(Ed. note–this post was inspired in part by the always wonderful She’ll Grow Back blog and their dedicated mission to bring multiple covers of a given track.)
A sad, but true thing happened to me the other night whilst I was attending the St. Vincent show at the Black Cat. Out of nowhere and apropos of nothing, a couple seemingly not much younger than me approached and asked if I could settle a bet. They had seen my iPhone and wanted to know if I could Google to see if Joe Cocker still was alive. There was no need for that, however, as I knew the answer, having already secured tickets to his upcoming gig at Wolf Trap for myself.
I understand Joe has been off the main radar for years, if not decades, but still, this harmless question somehow hurt me. My Pop got me into JC years ago. Pop tells of seeing the gravely voiced belter during the Mad Dogs & Englishmen tour, and how, at one show, Joewas so drunk he fell off the stage not once, but twice! For whatever reason, I still consider that the height of concert viewship–seeing someone so messed up, s/he falls off the damn stage. I came close at a Pogues concert a few years ago, but, alas, such an occurence has escaped me thus far. One of the first times I ever smelled pot was at a JC show. The fact that it was being smoked by an obviously very pregnant woman who was then apprehended by an over six foot woman security guard still ranks as one of the more surreal things I’ve ever seen. And don’t get me (or any other Gen-Xer for that matter) started on The Wonder Years. It was Joe that heralded the arrival of our favorite mathematician-to-be once an week and then heavily in syndication.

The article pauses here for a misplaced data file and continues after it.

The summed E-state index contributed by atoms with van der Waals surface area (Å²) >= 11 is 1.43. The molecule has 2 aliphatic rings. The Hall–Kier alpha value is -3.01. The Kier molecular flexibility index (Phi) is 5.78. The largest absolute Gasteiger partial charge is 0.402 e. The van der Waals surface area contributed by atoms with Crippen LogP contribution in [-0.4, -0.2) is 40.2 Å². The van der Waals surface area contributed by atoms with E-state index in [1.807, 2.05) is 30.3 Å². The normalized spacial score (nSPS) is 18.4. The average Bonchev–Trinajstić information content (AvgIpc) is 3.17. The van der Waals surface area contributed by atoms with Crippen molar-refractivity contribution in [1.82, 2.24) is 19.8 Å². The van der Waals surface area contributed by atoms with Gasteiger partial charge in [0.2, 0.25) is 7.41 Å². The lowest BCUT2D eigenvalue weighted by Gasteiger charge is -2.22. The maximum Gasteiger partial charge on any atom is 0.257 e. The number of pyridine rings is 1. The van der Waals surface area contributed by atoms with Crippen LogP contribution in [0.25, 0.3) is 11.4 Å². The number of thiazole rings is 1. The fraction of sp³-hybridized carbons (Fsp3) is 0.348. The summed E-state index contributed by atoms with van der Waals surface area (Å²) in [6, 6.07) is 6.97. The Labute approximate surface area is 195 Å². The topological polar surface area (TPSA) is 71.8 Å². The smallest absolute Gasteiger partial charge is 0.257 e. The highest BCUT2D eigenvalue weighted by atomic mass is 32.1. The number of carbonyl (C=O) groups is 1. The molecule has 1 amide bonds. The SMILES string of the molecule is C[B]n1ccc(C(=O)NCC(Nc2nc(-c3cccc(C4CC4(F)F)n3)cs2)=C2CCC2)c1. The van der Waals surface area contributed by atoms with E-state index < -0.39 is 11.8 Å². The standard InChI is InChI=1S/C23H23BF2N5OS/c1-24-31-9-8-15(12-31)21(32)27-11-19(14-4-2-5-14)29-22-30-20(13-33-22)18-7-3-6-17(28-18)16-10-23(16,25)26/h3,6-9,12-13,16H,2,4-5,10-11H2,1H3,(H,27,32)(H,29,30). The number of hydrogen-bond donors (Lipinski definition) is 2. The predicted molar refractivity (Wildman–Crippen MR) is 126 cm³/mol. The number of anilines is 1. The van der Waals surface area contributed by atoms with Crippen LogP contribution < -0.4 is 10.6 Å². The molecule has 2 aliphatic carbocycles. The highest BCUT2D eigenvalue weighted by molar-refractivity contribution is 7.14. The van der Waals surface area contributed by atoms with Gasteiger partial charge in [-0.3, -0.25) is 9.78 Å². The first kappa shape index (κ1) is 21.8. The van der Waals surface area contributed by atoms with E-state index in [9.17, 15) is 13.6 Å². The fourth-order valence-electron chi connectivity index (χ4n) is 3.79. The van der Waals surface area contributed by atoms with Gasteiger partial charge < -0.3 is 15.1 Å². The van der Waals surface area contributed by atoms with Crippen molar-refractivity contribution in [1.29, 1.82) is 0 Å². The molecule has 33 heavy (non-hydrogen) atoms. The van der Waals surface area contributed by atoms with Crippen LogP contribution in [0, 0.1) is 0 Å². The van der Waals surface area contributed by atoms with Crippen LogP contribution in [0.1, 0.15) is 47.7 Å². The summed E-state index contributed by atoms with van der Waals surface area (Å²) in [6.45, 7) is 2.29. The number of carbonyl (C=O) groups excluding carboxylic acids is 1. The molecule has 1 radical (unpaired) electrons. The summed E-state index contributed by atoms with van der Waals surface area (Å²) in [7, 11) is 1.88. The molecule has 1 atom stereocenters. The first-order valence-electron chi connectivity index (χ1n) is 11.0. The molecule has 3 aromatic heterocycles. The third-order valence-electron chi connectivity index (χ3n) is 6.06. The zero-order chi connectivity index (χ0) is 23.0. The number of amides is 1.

While I understand Mr. Cocker has long since cleaned up his act and gone the path of the sober, that’s no reason to dismiss the man’s legendarily infamous past. In fact, Let’s Go Get Stoned. And with that, it’s covered.
Originally performed by the late Ray Charles, the song was penned by the soon-to-be-famous-in-their-own-right Ashford & Simpson, as well as Joey Armstead. Others have covered it, too, including the Hardest Work Man in Show Business himself. Ray obviously set the standard, while JB goes the instrumental route here. Joe updates the lyrics to reflect a more contemporary selection of, um, “party favors,” so there’s that. I’ll leave it up to you whether or not any advice offered in the music is worth heeding yourself.
NOTE–WE HERE AT LET DO NOT CONDONE PEOPLE THAT DO NOT CONDONE. SO, YEAH. MOVE ALONG; MOVE ALONG.